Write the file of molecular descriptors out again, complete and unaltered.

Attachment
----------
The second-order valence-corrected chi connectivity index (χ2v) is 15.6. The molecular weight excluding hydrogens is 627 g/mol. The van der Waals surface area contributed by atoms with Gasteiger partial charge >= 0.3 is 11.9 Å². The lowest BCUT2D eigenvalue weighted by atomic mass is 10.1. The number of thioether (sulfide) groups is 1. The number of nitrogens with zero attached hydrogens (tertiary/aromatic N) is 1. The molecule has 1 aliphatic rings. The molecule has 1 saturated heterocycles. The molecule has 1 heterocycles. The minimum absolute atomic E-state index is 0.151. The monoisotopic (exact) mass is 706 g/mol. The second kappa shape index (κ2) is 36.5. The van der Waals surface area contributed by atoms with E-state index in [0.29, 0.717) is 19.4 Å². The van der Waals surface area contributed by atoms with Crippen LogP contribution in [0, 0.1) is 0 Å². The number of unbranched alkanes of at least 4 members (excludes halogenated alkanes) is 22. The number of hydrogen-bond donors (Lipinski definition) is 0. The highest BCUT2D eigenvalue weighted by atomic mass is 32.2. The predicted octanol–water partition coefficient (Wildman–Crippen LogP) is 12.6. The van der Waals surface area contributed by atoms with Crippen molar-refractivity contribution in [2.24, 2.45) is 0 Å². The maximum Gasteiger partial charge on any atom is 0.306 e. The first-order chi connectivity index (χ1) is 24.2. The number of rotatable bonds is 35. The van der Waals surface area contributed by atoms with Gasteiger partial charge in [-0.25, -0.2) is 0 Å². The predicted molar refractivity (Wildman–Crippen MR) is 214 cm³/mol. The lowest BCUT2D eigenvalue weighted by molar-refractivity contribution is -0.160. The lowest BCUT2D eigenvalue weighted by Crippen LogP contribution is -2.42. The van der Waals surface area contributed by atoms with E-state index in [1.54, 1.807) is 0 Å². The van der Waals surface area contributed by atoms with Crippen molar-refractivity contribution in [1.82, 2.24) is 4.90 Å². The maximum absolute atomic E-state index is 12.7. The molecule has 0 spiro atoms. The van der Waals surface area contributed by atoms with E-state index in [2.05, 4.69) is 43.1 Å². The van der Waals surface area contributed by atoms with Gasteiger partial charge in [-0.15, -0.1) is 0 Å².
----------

The second-order valence-corrected chi connectivity index (χ2v) is 15.6. The molecular weight excluding hydrogens is 627 g/mol. The van der Waals surface area contributed by atoms with Gasteiger partial charge >= 0.3 is 11.9 Å². The lowest BCUT2D eigenvalue weighted by atomic mass is 10.1. The number of thioether (sulfide) groups is 1. The number of nitrogens with zero attached hydrogens (tertiary/aromatic N) is 1. The molecule has 1 aliphatic rings. The molecule has 1 saturated heterocycles. The molecule has 1 heterocycles. The minimum absolute atomic E-state index is 0.151. The monoisotopic (exact) mass is 706 g/mol. The second kappa shape index (κ2) is 36.5. The van der Waals surface area contributed by atoms with E-state index in [0.29, 0.717) is 19.4 Å². The van der Waals surface area contributed by atoms with Crippen LogP contribution in [0, 0.1) is 0 Å². The number of unbranched alkanes of at least 4 members (excludes halogenated alkanes) is 22. The number of hydrogen-bond donors (Lipinski definition) is 0. The highest BCUT2D eigenvalue weighted by atomic mass is 32.2. The predicted octanol–water partition coefficient (Wildman–Crippen LogP) is 12.6. The van der Waals surface area contributed by atoms with Crippen molar-refractivity contribution in [2.24, 2.45) is 0 Å². The maximum Gasteiger partial charge on any atom is 0.306 e. The first-order chi connectivity index (χ1) is 24.2. The number of rotatable bonds is 35. The van der Waals surface area contributed by atoms with Gasteiger partial charge in [-0.25, -0.2) is 0 Å². The predicted molar refractivity (Wildman–Crippen MR) is 214 cm³/mol. The lowest BCUT2D eigenvalue weighted by molar-refractivity contribution is -0.160. The lowest BCUT2D eigenvalue weighted by Crippen LogP contribution is -2.42. The van der Waals surface area contributed by atoms with E-state index in [1.54, 1.807) is 0 Å². The van der Waals surface area contributed by atoms with Crippen molar-refractivity contribution in [1.82, 2.24) is 4.90 Å². The maximum absolute atomic E-state index is 12.7. The molecule has 0 spiro atoms. The van der Waals surface area contributed by atoms with E-state index in [2.05, 4.69) is 43.1 Å². The van der Waals surface area contributed by atoms with Gasteiger partial charge in [-0.15, -0.1) is 0 Å².